• Commencement of full operations, by the end of December 2000, of a unit in the Ministry of Finance to monitor the activities of parastatals, including quarterly borrowing returns and the provision of annual accounts and completion of the first quarterly report on ten parastatals before the end of 2000.
  • Avoidance of any new borrowing by the National Food Reserve Agency (NFRA).

III.  Structural Benchmarks

  • Receipt from line ministries of 100 percent of monthly returns under the new commitment control system, starting with returns from December 2000.
  • Dissemination of quarterly reports on spending on priority (poverty-related) programs starting with the third quarter of 2000 and with target publication date of one month after the end of the quarter.
  • Maintenance of uniform access by all growers to the tobacco sales network and preservation of the intermediate buyers' system or equivalent mechanism.
  • Pursuit by official investigators and prosecutors of all evidence of fraud, corruption, and misappropriation of public funds identified in the reports of the Auditor-General, particularly in the cases of the Petroleum Control Commission (PCC) and public procurement.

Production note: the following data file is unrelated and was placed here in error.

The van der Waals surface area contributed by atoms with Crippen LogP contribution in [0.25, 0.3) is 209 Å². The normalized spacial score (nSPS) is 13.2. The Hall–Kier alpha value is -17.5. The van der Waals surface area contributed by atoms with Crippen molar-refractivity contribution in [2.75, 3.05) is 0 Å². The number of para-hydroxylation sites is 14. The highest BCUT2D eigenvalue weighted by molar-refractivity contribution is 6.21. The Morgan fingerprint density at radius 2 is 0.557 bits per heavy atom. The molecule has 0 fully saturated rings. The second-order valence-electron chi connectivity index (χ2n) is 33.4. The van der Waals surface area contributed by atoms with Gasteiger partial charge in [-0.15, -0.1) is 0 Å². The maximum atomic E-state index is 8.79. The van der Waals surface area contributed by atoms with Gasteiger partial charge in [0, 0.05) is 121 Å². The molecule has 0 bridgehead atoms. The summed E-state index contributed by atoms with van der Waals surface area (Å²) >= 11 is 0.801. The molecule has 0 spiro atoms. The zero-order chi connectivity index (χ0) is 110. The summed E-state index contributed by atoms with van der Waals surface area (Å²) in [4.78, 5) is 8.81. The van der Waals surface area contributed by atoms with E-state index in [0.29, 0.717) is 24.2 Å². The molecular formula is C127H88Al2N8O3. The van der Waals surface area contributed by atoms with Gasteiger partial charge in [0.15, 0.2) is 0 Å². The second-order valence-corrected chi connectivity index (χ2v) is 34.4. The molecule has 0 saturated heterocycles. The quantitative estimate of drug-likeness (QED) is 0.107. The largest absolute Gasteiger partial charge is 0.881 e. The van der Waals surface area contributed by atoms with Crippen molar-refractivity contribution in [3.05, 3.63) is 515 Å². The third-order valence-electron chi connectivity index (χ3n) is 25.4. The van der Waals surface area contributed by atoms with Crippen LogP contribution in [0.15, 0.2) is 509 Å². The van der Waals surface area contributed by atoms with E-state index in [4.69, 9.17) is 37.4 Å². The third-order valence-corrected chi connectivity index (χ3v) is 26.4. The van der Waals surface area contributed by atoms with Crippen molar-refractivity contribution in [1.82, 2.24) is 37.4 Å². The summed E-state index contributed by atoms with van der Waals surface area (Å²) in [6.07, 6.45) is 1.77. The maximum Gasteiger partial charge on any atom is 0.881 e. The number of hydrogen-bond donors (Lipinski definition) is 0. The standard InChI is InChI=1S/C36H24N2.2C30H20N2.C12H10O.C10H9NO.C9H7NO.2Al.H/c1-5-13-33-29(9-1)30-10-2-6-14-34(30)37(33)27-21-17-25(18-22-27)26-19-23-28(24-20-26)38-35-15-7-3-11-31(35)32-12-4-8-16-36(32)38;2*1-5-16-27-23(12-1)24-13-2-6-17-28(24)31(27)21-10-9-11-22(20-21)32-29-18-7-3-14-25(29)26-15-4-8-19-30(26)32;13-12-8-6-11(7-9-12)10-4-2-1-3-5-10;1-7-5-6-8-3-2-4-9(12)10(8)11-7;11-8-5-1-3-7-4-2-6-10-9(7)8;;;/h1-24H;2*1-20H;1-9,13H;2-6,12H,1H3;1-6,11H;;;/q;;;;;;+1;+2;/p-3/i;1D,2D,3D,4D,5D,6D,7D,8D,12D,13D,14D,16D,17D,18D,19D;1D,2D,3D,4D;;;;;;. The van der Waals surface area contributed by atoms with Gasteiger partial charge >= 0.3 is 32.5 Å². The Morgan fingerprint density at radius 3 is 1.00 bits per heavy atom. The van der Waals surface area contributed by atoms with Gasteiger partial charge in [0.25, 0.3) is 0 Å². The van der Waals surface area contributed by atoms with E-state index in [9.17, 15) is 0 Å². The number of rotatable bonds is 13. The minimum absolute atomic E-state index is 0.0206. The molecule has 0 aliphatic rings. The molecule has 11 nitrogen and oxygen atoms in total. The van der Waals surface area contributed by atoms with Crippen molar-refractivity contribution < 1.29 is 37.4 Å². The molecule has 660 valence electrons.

• Recovery, by February 2001, of at least MK 150 million of revenue lost through tax evasion--and application of available penalties--as assessed by the Malawi Revenue Authority, particularly in the case of large customs duties outstanding; and pursuit of any associated cases of corruption.
  • Removal of legal obstacles preventing implementation of a complete book-entry system for government securities before the end of 2000.
  • Formalization of the system for authorizing parastatal borrowing by April 2001.

 


1Defined as government expenditure, excluding foreign interest payments and foreign-financed development expenditure, minus revenue.